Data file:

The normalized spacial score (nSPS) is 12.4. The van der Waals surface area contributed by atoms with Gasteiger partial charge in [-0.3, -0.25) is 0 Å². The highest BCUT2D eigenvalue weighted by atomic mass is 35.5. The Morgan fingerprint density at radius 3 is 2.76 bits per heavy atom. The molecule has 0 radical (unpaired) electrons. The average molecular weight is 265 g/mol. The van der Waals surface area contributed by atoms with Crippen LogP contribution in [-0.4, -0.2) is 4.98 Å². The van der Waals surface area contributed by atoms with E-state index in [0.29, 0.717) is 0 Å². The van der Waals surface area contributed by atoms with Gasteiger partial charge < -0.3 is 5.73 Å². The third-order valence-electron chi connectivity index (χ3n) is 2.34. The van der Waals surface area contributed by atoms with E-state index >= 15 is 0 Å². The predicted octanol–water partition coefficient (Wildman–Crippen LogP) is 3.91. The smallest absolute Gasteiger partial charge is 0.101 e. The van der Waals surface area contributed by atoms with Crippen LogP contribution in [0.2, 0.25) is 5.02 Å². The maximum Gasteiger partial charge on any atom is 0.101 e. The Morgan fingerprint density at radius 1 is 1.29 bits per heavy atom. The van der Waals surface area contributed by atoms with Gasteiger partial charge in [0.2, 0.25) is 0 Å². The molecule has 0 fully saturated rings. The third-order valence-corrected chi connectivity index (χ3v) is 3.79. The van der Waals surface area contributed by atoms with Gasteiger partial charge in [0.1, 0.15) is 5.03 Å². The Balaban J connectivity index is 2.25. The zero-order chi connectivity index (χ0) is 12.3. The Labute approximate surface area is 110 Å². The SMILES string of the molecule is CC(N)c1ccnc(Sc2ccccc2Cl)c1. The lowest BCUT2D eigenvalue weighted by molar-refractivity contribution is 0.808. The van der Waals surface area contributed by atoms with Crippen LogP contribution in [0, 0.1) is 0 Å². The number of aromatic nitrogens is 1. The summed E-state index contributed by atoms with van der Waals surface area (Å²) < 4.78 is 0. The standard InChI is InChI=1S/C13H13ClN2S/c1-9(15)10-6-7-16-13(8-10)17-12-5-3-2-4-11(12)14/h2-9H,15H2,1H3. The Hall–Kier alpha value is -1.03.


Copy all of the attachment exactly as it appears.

The normalized spacial score (nSPS) is 12.4. The van der Waals surface area contributed by atoms with Gasteiger partial charge in [-0.3, -0.25) is 0 Å². The highest BCUT2D eigenvalue weighted by atomic mass is 35.5. The Morgan fingerprint density at radius 3 is 2.76 bits per heavy atom. The molecule has 0 radical (unpaired) electrons. The average molecular weight is 265 g/mol. The van der Waals surface area contributed by atoms with Crippen LogP contribution in [-0.4, -0.2) is 4.98 Å². The van der Waals surface area contributed by atoms with E-state index in [0.29, 0.717) is 0 Å². The van der Waals surface area contributed by atoms with Gasteiger partial charge < -0.3 is 5.73 Å². The third-order valence-electron chi connectivity index (χ3n) is 2.34. The van der Waals surface area contributed by atoms with E-state index >= 15 is 0 Å². The predicted octanol–water partition coefficient (Wildman–Crippen LogP) is 3.91. The smallest absolute Gasteiger partial charge is 0.101 e. The van der Waals surface area contributed by atoms with Crippen LogP contribution in [0.2, 0.25) is 5.02 Å². The maximum Gasteiger partial charge on any atom is 0.101 e. The Morgan fingerprint density at radius 1 is 1.29 bits per heavy atom. The van der Waals surface area contributed by atoms with Gasteiger partial charge in [0.2, 0.25) is 0 Å². The molecule has 0 fully saturated rings. The third-order valence-corrected chi connectivity index (χ3v) is 3.79. The van der Waals surface area contributed by atoms with Gasteiger partial charge in [0.1, 0.15) is 5.03 Å². The Balaban J connectivity index is 2.25. The zero-order chi connectivity index (χ0) is 12.3. The Labute approximate surface area is 110 Å². The SMILES string of the molecule is CC(N)c1ccnc(Sc2ccccc2Cl)c1. The lowest BCUT2D eigenvalue weighted by molar-refractivity contribution is 0.808. The van der Waals surface area contributed by atoms with Crippen LogP contribution in [0, 0.1) is 0 Å². The number of aromatic nitrogens is 1. The summed E-state index contributed by atoms with van der Waals surface area (Å²) < 4.78 is 0. The standard InChI is InChI=1S/C13H13ClN2S/c1-9(15)10-6-7-16-13(8-10)17-12-5-3-2-4-11(12)14/h2-9H,15H2,1H3. The Hall–Kier alpha value is -1.03.